“Your Personal Store.” That’s the tagline for Watson’s, the most popular pharmacy/drugstore shop in Asia and my go-to in China for so many health and beauty items I need. But after my experience this summer, I began to wonder if Watson’s wasn’t becoming “Your A Little Too Personal Store.”
Last summer, I lived mostly with my in-laws and visited Hangzhou or Shanghai only a few times. For me, that meant no Watson’s conveniently just around the corner or a short bus, subway or taxi ride away. So when I saw a Watson’s, I would sometimes kick into “storage mode.” That meant buying some extra peppermint hand wipes, another bottle of Johnson’s Baby Wash (for my sensitive skin), and, say, some more Durex condoms.
I’m a married woman, and yes, I wanted to replenish my condom stash. I sure couldn’t do it in my Chinese husband’s rural village, which probably sold those dodgy ones with what always looked like adult movie stills printed on the package. On this day in question, I still stayed with him in his rented room in Shanghai for a few more days, we’d have a few weeks or so together at the end of the summer before returning to the US, and what we didn’t use, we could always take home. Yes, condoms would definitely come in handy.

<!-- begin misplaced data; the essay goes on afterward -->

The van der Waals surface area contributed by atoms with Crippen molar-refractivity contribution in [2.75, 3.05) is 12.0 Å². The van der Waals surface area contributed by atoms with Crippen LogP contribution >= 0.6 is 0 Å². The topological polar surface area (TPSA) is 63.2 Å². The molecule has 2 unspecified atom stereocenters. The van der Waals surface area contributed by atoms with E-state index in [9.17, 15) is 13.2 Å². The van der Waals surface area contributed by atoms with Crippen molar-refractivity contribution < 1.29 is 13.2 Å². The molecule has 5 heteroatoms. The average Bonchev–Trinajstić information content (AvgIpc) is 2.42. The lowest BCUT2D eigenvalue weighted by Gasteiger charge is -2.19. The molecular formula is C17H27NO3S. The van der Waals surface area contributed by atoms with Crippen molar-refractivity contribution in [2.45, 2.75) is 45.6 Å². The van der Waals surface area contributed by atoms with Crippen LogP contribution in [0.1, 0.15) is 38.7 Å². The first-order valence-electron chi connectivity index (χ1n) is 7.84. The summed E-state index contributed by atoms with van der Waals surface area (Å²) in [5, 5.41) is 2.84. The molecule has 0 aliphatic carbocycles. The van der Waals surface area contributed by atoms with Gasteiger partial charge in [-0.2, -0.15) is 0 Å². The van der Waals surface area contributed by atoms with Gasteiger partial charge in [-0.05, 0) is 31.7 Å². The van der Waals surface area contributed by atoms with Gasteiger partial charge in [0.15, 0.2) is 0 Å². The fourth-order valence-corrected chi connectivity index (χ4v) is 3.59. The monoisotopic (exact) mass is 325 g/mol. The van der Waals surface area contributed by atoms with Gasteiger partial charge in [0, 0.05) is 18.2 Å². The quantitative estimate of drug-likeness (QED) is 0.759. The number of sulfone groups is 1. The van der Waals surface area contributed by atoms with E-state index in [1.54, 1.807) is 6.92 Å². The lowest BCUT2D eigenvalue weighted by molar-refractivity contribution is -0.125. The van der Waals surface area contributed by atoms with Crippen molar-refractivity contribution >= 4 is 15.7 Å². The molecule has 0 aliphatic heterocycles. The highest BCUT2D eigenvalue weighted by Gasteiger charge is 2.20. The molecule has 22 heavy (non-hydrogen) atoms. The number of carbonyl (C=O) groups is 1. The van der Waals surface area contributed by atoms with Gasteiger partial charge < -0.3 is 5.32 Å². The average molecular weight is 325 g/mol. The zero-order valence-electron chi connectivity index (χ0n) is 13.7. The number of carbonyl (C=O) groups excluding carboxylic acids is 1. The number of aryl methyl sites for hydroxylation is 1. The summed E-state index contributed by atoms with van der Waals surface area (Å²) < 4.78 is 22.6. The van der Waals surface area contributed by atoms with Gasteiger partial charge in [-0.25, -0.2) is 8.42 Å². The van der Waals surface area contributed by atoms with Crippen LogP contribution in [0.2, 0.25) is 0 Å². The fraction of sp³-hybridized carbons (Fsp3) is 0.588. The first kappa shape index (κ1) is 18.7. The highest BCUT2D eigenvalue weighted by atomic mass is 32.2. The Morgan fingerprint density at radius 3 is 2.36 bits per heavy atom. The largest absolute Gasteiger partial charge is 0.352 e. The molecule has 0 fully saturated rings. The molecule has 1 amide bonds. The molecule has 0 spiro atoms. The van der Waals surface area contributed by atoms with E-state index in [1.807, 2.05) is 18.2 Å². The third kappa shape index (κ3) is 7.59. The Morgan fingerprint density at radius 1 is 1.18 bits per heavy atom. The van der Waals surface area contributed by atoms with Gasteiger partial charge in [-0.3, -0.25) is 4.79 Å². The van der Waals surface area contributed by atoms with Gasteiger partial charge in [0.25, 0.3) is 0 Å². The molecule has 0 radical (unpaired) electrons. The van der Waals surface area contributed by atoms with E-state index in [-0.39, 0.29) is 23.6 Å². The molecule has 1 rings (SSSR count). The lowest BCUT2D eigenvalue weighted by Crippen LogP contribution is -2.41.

But I’d have to go alone on this one. “It’s easier for you,” John said. “They expect foreigners to buy these things.”
I couldn’t deny the truth in what he said — that many Chinese believed foreigners, especially foreign women, were so much more “open” about sex. Sure, I liked sleeping with my husband, and wasn’t afraid to say so. But that didn’t make me some foreign Jezebel ready to screw on the spot. Besides, I couldn’t hide in China — people noticed me everywhere as a foreigner, and that meant they might even notice my purchase even more.
“But people will stare at me, it will be so embarrassing,” I said.
He flashed me one of those “go-get-’em” smiles, and said, “You have self-efficacy, you can do this.” Then he patted me on the shoulder. That was all his way of saying, there’s no way in hell I will buy the condoms.
While John stayed with our shopping bags, I marched through the mall until I found that Watson’s logo lit up in white lights over that teal signage, the bright pastel lights around the periphery, and the pink tags in the aisles. Well, if his objections had to do with the store itself — which looked like it could emasculate any man who dared to shop alone in its borders — I could understand.
I darted through the aisles, to the back of the store, and sure enough, I found an entire wall of shelves stuffed with every kind of Durex condom imaginable. I saw all of these varieties they didn’t even sell in the US — all sorts of flavors, colors, textures. I reached for two, three boxes of them. Maybe I should buy more, maybe eight for good luck?
But then I saw a woman standing nearby who looked as old as my mother-in-law, smiling right at me and wearing a Watson’s name tag.